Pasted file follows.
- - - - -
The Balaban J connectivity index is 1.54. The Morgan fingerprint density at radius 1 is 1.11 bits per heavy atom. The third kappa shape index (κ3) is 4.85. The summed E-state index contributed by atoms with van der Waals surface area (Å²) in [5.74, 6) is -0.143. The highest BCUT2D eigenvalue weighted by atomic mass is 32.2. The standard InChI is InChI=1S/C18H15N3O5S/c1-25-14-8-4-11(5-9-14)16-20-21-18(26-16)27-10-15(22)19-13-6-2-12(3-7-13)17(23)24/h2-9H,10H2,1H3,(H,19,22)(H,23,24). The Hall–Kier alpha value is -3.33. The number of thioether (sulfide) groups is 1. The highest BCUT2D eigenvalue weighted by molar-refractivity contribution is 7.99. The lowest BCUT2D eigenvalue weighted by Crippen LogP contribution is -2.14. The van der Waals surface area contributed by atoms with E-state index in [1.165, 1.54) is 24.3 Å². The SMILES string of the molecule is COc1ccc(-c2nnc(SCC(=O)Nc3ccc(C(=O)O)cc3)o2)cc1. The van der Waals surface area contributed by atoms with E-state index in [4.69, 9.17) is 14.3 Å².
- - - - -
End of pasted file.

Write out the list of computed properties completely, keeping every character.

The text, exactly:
The Balaban J connectivity index is 1.54. The Morgan fingerprint density at radius 1 is 1.11 bits per heavy atom. The third kappa shape index (κ3) is 4.85. The summed E-state index contributed by atoms with van der Waals surface area (Å²) in [5.74, 6) is -0.143. The highest BCUT2D eigenvalue weighted by atomic mass is 32.2. The standard InChI is InChI=1S/C18H15N3O5S/c1-25-14-8-4-11(5-9-14)16-20-21-18(26-16)27-10-15(22)19-13-6-2-12(3-7-13)17(23)24/h2-9H,10H2,1H3,(H,19,22)(H,23,24). The Hall–Kier alpha value is -3.33. The number of thioether (sulfide) groups is 1. The highest BCUT2D eigenvalue weighted by molar-refractivity contribution is 7.99. The lowest BCUT2D eigenvalue weighted by Crippen LogP contribution is -2.14. The van der Waals surface area contributed by atoms with E-state index in [1.165, 1.54) is 24.3 Å². The SMILES string of the molecule is COc1ccc(-c2nnc(SCC(=O)Nc3ccc(C(=O)O)cc3)o2)cc1. The van der Waals surface area contributed by atoms with E-state index in [4.69, 9.17) is 14.3 Å².